What To Know About Texas’ Voter Restriction Law


Via The Guardian

Ryan Peele, Reporter

On Tuesday, with a simple stroke of a pen, Governor Greg Abbott signed a new and controversial voter restriction bill into law. The legislation, named SB 1, is the latest in a series of laws restricting voting in red states. These types of legislation have come up after widespread allegations of voter fraud during the 2020 Presidential election. SB 1 has been the subject of much debate over the summer, causing Texas Democrats from their House of Representatives to flee the state in an attempt to stall voting on the bill, which requires at least 100 representatives in attendance for the vote. However, ultimately, under threat of arrest, enough Democrats returned to Texas to allow a vote on SB 1 to take place. 

According to CBS News, this new law ends 24-hour polling sites, adds more ID requirements to vote by mail, bans drive-thru voting, and requires the government to search for non-citizens to remove from voter rolls. While opponents of this bill claim that Texas Republicans are attempting to disenfranchise minority and disabled voters, who typically vote Democrat, supporters claim that these are common-sense laws that ensure the safety and validity of elections. 

Students from Briar Woods High School voiced their opinions on this voting law, one that sets a new precedent in America’s history of voting rights. “In theory, there are advantages to laws like these in order to eliminate fraud, but with the state of the electoral process as it is, what I’m expecting really is just the elimination of voting rights for certain minorities,” said Parth Chaudhary, a junior. “Especially with the more low-key things like ID and mail-ins, we need to make sure everyone has the resources to actually get IDs, especially in lower class areas. I think with the right resources dealt to the right people, maybe a plan like this can work. But I’m yet to see that happen,” Chaudhary continues. Meanwhile, an anonymous junior had some slightly different thoughts, saying, “To be honest, I don’t have a problem with most of what’s in it. My main [issue] is that it is obviously very partisan involved. Slightly tighter voting rules are fine, but it gets [sketchy] when there’s a party agenda involved. Grey areas and doubts are naturally formed in terms of extra monitoring of polling stations. If Trump had won again [in 2020] with supposed Russian interference, I could see the other side wanting similar things on a lesser scale.” While these Briar Woods students seem to disagree on their exact opinions of the law, they both seem to acknowledge that the legislature is very party-motivated, contrary to Texas Republican claims that it is simply a measure aimed at ensuring more secure elections.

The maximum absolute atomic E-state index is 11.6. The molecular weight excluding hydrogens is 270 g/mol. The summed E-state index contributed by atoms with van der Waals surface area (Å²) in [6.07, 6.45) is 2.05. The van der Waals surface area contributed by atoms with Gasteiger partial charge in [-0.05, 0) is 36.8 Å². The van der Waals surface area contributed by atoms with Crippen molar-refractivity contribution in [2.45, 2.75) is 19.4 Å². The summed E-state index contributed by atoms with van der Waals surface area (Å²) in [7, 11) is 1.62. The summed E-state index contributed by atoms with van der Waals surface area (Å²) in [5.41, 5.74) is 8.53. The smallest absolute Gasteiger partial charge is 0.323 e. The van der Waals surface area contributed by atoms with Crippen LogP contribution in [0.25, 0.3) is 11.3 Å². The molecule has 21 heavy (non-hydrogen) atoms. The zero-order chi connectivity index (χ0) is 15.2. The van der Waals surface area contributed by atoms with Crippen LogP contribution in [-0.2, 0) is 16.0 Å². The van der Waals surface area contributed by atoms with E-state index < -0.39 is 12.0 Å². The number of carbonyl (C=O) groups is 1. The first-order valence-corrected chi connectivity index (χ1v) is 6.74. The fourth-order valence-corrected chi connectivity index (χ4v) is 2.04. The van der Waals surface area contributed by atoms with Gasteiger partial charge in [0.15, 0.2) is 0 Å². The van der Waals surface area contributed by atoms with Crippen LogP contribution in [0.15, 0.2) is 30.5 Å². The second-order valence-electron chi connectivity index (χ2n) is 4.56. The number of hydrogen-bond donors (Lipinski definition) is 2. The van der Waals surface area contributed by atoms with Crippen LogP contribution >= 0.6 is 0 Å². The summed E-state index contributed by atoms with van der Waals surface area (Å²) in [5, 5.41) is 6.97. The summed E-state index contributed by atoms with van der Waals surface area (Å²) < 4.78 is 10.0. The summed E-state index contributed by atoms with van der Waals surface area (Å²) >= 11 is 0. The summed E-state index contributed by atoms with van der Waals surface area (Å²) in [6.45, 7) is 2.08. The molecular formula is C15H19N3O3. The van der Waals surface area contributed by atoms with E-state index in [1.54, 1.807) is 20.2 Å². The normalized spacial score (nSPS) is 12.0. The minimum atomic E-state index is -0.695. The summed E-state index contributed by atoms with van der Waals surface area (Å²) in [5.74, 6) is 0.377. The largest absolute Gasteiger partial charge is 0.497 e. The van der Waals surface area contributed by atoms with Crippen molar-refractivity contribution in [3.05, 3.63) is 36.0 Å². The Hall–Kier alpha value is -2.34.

There have already been many reactions to this controversial new law, including, according to BBC News, three federal lawsuits filed by minority and disability rights groups. These lawsuits aim to prevent SB 1 from actually taking effect in Texas, on the grounds that it infringes the federal Voting Rights Act. Even the Vice President, Kamala Harris, came out in opposition to the law on Twitter, claiming that it is “one of the most restrictive in the nation” and “limits the options that enabled a historic number of Texans, especially citizens of color, to vote safely in our last election.” She further called upon the US Senate to pass several federal legislations that would nullify SB 1. 

Regardless of one’s opinion on the law, it seems that SB 1 is controversial and may further encourage the current trend of red states passing voter restriction laws in response to their unsubstantiated claims that voter fraud in the 2020 election caused the defeat of former Republican President Donald Trump. This law could just be the beginning of a new shift in voting rights in the United States of America.